A Must-See Sanctuary Deep in the Heart of Costa Rica
By Katey Pfeil
Photos by Frank Ramos
Driving across the country of Costa Rica in one day probably sounds like a nightmare to most, but neither my boyfriend Frank nor I would consider ourselves “tourists” in the common sense of the word. It’s not that we didn’t spend plenty of hours soaking up the mellow pura vida
lifestyle on our 10-day journey—it’s just that we had to get from the Pacific side of the country to the Caribbean side in one day so we could cram as much action into the tail-end of our trip as possible.
My main motive for wanting to venture over to the Caribbean side (also known as the Atlantic side), was to visit The Jaguar Rescue Center (JRC), an animal sanctuary I’d read about located in the heart of the mysterious Afro-Caribbean wilds. But as we neared our guesthouse in the dusty town of Cahuita, we were almost certain our last leg was going to be a bust. I was starting to doubt that
the adorable baby sloths housed at the sanctuary were worth risking our safety for, because for the first time on this trip I felt very far from home and a little out of my comfort zone.
Borderline-delirious after having been in the car for over eight hours in the pouring rain, the outskirts of Cahuita were looking pretty darn eerie in the fading sunlight. We had imagined ourselves stopping off at quaint roadside soda stands in order to witness as much local flavor as possible, but as I caught a side glimpse of Frank’s serious demeanor that plan seemed a distant memory. Our trusty rental bravely hugged the narrow road that crept past pastel-colored shanties, swamplands and banana groves. Possibly to help fortify our resolve, we decided to stop at a roadside liquor store before checking in to our overnight accommodations. As we entered the store, I couldn’t help but notice the garlic cloves hanging above the door. That little herb explained it all: we were definitely in voodoo territory.
After a sound night’s sleep with no extraterrestrial visitations, our spirits were revived and the tropical surroundings seemed to remind us a little less of the movie The Beach,
and a little more like TV’s Fantasy Island.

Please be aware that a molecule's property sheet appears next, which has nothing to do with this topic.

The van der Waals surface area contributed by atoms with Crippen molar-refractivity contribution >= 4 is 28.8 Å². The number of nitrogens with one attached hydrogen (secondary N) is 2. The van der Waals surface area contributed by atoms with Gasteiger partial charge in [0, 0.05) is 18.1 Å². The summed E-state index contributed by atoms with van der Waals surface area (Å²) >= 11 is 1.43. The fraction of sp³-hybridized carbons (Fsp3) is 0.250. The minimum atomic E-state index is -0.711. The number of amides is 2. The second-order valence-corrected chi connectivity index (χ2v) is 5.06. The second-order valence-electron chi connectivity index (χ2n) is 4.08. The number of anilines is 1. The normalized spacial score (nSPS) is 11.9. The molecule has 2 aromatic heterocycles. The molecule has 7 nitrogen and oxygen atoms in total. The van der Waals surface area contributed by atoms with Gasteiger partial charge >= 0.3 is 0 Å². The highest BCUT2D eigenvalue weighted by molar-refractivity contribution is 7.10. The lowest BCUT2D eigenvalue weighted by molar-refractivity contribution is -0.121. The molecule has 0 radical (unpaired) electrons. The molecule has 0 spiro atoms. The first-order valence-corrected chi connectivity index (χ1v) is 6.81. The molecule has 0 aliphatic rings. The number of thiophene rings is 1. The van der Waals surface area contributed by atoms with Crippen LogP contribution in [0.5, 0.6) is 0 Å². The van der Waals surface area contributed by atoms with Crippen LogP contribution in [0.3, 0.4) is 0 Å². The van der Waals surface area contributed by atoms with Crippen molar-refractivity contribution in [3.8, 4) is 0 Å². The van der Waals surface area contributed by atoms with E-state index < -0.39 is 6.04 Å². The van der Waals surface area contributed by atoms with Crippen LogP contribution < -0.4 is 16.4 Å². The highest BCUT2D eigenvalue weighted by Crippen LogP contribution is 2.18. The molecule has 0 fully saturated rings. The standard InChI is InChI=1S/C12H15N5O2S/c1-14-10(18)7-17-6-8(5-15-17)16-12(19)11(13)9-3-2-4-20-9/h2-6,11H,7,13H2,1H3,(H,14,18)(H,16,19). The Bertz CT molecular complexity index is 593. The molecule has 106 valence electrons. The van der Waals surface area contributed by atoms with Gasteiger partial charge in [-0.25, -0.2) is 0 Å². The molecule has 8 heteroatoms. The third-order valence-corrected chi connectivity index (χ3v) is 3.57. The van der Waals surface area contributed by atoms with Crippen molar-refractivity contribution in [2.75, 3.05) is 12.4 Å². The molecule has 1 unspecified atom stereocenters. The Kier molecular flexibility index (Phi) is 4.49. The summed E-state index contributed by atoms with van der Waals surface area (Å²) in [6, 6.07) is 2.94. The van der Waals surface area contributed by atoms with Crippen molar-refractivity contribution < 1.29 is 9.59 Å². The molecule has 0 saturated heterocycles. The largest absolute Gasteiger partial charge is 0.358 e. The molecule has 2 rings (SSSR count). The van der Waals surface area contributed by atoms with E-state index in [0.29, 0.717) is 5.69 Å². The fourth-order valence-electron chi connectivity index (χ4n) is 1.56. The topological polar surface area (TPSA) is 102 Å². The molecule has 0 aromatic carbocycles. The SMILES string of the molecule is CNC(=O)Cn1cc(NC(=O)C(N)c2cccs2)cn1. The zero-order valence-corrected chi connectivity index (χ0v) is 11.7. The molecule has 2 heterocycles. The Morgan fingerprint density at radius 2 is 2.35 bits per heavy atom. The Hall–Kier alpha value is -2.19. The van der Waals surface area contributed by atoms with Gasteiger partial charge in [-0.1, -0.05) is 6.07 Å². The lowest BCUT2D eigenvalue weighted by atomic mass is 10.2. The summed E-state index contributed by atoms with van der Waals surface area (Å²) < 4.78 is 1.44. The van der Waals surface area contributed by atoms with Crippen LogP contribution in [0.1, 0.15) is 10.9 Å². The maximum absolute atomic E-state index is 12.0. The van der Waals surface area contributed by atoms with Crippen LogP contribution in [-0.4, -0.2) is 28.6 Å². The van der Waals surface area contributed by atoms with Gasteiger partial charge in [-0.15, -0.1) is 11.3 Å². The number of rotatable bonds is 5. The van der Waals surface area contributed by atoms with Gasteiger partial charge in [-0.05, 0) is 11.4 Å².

First thing on the agenda was visiting the JRC, and I was not about to let my mood from the night before detract from anything I would experience that day.
The JRC is located in Puerto Viejo, about a 15 minute car ride from Cahuita. Although the towns in the region do tend to run together, Puerto Viejo is decidedly more “touristy,” with quaint cafes, yoga studios and vendors dotting the main road. A fun energy permeates Puerto Viejo, and many seeking an expat lifestyle come to call this place home.
The center is a five minute drive out of town, and the road runs right alongside the famed beach break of Punta Uva. Plenty of visitors opt for walking to the center, which only takes about 30 minutes from central Puerto Viejo. Another option is to rent a bicycle at one of the many kiosks.
Built in 2008, the JRC is a private, not-for-profit facility on 5,000 acres of land. Although you will only see one jungle cat at the center, there are many other animals to see. The center is named after the first animal brought to the sanctuary—a baby jaguar. Unfortunately, the cat was in poor health and did not live very long; but his influence is still reflected in the name of the sanctuary.
The JRC is owned by a couple who share a passion for animal conservation: Encar is the founder, and has a degree in Biology from the University of Barcelona, where she studied primates. Sandro is the facility’s primary herpetologist, which makes him an expert in the branch of zoology dealing with amphibians and reptiles.
The center’s mission is to rehabilitate sick, confiscated or injured animals that are